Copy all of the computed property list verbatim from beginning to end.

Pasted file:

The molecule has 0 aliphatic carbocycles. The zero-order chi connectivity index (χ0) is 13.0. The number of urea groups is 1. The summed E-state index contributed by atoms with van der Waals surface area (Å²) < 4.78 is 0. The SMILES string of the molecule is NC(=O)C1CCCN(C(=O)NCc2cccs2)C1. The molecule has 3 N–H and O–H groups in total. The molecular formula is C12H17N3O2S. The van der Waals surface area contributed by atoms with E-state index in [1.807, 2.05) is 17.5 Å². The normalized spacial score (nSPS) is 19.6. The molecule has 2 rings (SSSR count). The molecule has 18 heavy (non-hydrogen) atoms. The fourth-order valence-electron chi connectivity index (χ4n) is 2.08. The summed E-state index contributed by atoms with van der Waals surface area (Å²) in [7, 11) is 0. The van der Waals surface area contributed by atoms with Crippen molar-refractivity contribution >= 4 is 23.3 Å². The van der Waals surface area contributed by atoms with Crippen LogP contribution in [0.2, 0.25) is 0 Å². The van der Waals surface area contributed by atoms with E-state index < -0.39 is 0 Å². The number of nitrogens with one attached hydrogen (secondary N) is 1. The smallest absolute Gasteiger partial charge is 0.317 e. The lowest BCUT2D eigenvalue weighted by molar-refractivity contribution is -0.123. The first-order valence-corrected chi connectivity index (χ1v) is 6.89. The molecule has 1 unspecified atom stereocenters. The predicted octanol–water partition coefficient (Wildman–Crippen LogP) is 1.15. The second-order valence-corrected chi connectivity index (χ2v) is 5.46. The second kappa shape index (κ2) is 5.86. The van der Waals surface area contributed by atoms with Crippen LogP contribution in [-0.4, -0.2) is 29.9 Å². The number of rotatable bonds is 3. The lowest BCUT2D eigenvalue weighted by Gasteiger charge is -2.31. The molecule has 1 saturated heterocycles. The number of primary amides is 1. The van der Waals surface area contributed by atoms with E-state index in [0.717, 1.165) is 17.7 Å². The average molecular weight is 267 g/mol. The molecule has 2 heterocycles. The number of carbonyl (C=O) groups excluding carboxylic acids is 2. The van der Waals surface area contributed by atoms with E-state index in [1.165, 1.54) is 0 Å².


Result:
The molecule has 0 aliphatic carbocycles. The zero-order chi connectivity index (χ0) is 13.0. The number of urea groups is 1. The summed E-state index contributed by atoms with van der Waals surface area (Å²) < 4.78 is 0. The SMILES string of the molecule is NC(=O)C1CCCN(C(=O)NCc2cccs2)C1. The molecule has 3 N–H and O–H groups in total. The molecular formula is C12H17N3O2S. The van der Waals surface area contributed by atoms with E-state index in [1.807, 2.05) is 17.5 Å². The normalized spacial score (nSPS) is 19.6. The molecule has 2 rings (SSSR count). The molecule has 18 heavy (non-hydrogen) atoms. The fourth-order valence-electron chi connectivity index (χ4n) is 2.08. The summed E-state index contributed by atoms with van der Waals surface area (Å²) in [7, 11) is 0. The van der Waals surface area contributed by atoms with Crippen molar-refractivity contribution >= 4 is 23.3 Å². The van der Waals surface area contributed by atoms with Crippen LogP contribution in [0.2, 0.25) is 0 Å². The van der Waals surface area contributed by atoms with E-state index < -0.39 is 0 Å². The number of nitrogens with one attached hydrogen (secondary N) is 1. The smallest absolute Gasteiger partial charge is 0.317 e. The lowest BCUT2D eigenvalue weighted by molar-refractivity contribution is -0.123. The first-order valence-corrected chi connectivity index (χ1v) is 6.89. The molecule has 1 unspecified atom stereocenters. The predicted octanol–water partition coefficient (Wildman–Crippen LogP) is 1.15. The second-order valence-corrected chi connectivity index (χ2v) is 5.46. The second kappa shape index (κ2) is 5.86. The van der Waals surface area contributed by atoms with Crippen LogP contribution in [-0.4, -0.2) is 29.9 Å². The number of rotatable bonds is 3. The lowest BCUT2D eigenvalue weighted by Gasteiger charge is -2.31. The molecule has 1 saturated heterocycles. The number of primary amides is 1. The van der Waals surface area contributed by atoms with E-state index in [0.717, 1.165) is 17.7 Å². The average molecular weight is 267 g/mol. The molecule has 2 heterocycles. The number of carbonyl (C=O) groups excluding carboxylic acids is 2. The van der Waals surface area contributed by atoms with E-state index in [1.165, 1.54) is 0 Å².